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Irrigation system on the border of Israel, Egypt and the Gaza Strip © Dmitry Abezgauz / Shutterstock

Solutions to the Humanitarian Crisis in Gaza Can Only Succeed if Occupation Ends

In the present situation, any solution deemed sustainable in science cannot be truly sustainable in the Gaza Strip, or even in Palestine.

This past spring, I was sitting in one of the environmental policy and public health classes of my graduate studies program, and the topic of discussion was water issues and solutions around the world. The Gaza Strip was mentioned, almost inevitably considering that close to 95% of groundwater in the area is undrinkable. I was asked to comment as the only Palestinian in my program. As I spoke, I remember thinking: “I have reiterated these statistics so many times. Palestine is fed up. Gaza is fed up. Gaza is marching.”

Every Friday since March of this year, when the Great March of Return launched, I check the notifications on my phone for different news outlets and expect to read about the Gaza Strip — the number of casualties and injured, the names and the stories of these individuals. Every Friday, my expectations are met. There is news about Gaza, and the news is never good and never different. Even now, if one were to Google “Gaza Strip,” one will inevitably come across a headline about “clashes” and “protests,” and even a piece titled “What is Gaza?”

On November 11, Israeli forces carried out a “special operation” that resulted in a military raid of the Gaza Strip. What resulted was the killing of an Israeli soldier, the murder of seven Palestinians, Gaza’s sky set on fire by bombs, the haunting photograph of a wedding dress hanging from the closet of a destroyed apartment and, finally, a ceasefire agreement that history indicates will be short-lived. This news, too, is never new for Palestinians. It is disappointing, heart-breaking even, but never new.

What I did notice — other than the resignation of the Israeli Defense Minister Avigdor Lieberman in protest to the ceasefire — was that Israeli citizens took to the streets to protest the ceasefire. Israelis equated the cessation of hostilities with weakness of their military — a military that sits on an annual budget close to $20 billion. This is reminiscent of news articles and photographs published about Israelis watching and celebrating bombs dropping on an open-air prison that is the Gaza Strip during the summer of 2014.

I scroll through photographs of tires burning and banners in Hebrew protesting the ceasefire, and I wonder where were these protests, rather than celebrations, when homes, hospitals, schools and universities in the Gaza Strip were bombarded, the death toll rising every few hours in 2008, 2012 and 2014? Where were the protests to call on the end of the siege on Gaza and the end of the occupation of Palestine? In an eloquent op-ed, Mariam Barghouti makes the observation that although Israel besieges Palestinians, it is also besieging Israelis to the tragic reality that they reinforce, without a second thought, all in the name of security. It is the narrative of security and of the “two sides” reiterated by Israel that further perpetuates the occupation of Palestine and moves individuals further away from ending it.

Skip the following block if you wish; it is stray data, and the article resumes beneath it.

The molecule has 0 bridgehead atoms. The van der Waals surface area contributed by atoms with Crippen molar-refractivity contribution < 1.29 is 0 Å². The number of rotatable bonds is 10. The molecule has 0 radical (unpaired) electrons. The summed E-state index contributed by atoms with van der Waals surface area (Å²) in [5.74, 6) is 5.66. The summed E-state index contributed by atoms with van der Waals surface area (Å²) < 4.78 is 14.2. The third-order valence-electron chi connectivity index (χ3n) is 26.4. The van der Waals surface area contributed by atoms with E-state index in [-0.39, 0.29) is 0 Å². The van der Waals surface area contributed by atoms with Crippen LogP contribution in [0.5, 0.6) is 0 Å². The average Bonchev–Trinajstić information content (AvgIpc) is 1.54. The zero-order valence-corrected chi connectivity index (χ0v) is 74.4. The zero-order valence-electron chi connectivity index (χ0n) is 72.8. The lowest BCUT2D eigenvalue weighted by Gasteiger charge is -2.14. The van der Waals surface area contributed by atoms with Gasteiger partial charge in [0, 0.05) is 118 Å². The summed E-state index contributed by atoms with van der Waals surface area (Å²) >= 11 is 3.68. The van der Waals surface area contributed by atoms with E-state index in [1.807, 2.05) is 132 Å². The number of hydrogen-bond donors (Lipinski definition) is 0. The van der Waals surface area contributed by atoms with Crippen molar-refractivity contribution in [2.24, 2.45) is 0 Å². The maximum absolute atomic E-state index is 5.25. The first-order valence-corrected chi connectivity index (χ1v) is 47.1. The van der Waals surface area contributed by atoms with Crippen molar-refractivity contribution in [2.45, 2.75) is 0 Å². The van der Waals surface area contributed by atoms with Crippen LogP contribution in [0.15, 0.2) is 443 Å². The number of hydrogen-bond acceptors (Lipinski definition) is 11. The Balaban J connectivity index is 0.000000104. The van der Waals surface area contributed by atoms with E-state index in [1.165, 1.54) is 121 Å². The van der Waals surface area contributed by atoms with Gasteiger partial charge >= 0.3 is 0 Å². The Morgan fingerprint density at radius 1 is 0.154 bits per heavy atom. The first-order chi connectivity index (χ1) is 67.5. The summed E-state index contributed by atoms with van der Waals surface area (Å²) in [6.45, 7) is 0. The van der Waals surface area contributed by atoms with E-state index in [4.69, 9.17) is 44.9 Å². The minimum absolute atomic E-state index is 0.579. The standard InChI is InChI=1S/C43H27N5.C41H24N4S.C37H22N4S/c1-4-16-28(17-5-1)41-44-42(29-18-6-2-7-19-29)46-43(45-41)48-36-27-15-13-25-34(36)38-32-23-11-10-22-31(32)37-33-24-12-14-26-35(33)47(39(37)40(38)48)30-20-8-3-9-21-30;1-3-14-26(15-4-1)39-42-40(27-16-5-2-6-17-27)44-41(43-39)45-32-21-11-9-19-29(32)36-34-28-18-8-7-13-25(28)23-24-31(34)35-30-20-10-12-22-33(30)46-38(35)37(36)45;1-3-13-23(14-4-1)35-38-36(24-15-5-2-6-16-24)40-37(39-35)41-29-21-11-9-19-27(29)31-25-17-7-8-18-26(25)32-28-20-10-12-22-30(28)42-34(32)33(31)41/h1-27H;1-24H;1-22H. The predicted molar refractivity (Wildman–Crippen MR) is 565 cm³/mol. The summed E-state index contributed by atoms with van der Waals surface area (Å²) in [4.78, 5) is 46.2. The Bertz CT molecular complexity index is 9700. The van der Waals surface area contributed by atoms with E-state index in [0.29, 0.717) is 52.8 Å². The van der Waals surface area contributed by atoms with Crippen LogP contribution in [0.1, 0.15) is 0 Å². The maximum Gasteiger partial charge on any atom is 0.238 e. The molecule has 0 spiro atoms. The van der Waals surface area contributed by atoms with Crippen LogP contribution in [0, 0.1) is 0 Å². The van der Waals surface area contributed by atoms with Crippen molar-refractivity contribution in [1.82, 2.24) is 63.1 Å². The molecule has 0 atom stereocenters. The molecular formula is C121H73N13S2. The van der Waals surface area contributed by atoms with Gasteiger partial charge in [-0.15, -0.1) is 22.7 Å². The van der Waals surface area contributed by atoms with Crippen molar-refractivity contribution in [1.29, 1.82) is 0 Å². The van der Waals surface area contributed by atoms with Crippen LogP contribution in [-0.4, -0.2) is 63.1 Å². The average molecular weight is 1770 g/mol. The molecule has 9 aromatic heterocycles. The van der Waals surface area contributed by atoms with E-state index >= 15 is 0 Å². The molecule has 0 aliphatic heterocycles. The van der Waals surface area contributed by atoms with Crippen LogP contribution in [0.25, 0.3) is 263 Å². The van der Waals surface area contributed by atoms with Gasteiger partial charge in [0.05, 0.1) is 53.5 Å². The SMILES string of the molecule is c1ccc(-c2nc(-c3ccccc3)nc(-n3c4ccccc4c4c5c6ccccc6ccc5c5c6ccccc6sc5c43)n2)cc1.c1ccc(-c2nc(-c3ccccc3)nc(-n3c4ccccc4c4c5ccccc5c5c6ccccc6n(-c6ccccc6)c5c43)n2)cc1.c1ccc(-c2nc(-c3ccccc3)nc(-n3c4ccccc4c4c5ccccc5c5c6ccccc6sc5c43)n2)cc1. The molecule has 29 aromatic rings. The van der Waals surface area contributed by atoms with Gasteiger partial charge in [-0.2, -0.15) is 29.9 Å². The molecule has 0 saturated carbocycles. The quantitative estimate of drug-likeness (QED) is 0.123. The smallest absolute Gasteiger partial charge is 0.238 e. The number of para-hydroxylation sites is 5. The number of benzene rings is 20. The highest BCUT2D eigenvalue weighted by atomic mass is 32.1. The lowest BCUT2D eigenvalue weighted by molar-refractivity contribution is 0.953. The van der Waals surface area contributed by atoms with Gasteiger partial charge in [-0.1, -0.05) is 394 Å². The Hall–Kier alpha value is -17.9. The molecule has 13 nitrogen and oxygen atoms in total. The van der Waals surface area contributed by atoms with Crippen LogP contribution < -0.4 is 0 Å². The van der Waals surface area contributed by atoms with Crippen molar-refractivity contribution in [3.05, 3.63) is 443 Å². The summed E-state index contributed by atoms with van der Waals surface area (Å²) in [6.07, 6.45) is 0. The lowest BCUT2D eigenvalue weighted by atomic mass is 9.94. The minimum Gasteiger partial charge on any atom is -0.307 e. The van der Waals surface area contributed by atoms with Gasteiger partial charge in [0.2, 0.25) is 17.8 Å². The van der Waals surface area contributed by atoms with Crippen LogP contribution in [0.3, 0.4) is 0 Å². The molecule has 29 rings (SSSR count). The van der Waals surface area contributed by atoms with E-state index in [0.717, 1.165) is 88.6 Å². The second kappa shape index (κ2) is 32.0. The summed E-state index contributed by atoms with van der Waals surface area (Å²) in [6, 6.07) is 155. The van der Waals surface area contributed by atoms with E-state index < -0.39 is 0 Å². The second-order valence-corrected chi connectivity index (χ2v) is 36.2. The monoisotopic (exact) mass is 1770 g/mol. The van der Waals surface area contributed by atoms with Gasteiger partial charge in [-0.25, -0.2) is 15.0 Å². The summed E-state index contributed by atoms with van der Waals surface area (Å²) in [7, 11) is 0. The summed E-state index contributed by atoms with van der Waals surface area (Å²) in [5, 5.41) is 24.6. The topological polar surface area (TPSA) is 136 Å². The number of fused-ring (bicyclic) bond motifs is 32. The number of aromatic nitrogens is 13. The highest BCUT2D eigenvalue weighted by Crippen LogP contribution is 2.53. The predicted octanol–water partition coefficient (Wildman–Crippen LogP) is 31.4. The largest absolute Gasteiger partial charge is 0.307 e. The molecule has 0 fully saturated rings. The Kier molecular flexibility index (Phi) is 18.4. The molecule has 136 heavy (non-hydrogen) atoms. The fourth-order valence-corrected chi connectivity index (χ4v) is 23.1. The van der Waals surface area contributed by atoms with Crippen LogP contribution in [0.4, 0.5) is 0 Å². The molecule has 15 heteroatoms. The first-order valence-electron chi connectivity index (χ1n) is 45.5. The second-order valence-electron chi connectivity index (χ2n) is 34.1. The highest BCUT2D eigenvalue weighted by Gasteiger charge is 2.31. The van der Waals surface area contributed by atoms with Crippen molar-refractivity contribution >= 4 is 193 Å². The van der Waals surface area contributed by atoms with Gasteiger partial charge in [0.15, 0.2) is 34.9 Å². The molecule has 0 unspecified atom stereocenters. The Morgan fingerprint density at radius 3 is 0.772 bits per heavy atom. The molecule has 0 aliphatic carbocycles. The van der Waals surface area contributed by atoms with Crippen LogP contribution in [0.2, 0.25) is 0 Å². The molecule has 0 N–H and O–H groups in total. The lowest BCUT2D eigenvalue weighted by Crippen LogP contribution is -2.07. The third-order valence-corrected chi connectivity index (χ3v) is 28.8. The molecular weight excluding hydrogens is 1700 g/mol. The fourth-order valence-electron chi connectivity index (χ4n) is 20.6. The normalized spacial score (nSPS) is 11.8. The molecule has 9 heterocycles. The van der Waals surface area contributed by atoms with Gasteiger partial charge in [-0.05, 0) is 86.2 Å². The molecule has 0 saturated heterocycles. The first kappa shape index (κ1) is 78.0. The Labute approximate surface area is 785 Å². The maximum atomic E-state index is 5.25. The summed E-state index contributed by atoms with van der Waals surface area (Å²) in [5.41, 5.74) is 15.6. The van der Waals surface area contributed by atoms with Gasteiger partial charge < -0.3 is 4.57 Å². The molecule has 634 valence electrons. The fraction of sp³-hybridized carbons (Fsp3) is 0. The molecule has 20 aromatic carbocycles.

In my class, students were asked to prepare policy briefs. One of mine was on promoting hydroponics in the Gaza Strip as a sustainable method to conserve water. Hydroponics is a soilless farming technique where crops are grown in nutrient solutions as opposed to traditional farming on land, and the United Nations World Food Program has encouraged its use in various low and middle-income countries. Benefits include using less water and gaining a source of income, while challenges include high initial costs and energy use. Furthermore, in the case of Gaza, space and movement restrictions on farmers and materials present a central challenge.

After a few weeks of researching and writing on the topic, I found myself presenting at Xavier University College of Pharmacy 11th Health Disparities Conference. The questions from academics, researchers and students all revolved around: What is Gaza? Where is Gaza? Why Gaza? It was with one medical student that I had a deep conversation about Gaza and Palestine, and it was because he asked, “Can hydroponics truly be sustainable?” I answered “No.”

In the present situation, any solution deemed sustainable in science cannot be truly sustainable in the Gaza Strip, or even in Palestine. Solutions are only truly sustainable when root causes are addressed — when the big “P” policies, namely the Israeli occupation — are addressed. Palestinians are resilient individuals, and despite knowing this, they attempt sustainable solutions such as utilizing hydroponics. However, the reality is that even the most sustainable solutions are hindered due to the restrictions posed by the Israeli occupation.

This cannot be ignored by scientists, health professionals and lawmakers when addressing the dire statistics in Gaza: Half the population is food insecure; 80% of the population relies on international aid; treatments in hospitals are restricted because medicines are restricted. In two years, Gaza will be unlivable. Scientists, health professionals and lawmakers must remember that while specific solutions are hypothesized and implemented, these solutions need to be accompanied by a larger call to end the occupation.

The views expressed in this article are the author’s own and do not necessarily reflect Fair Observer’s editorial policy.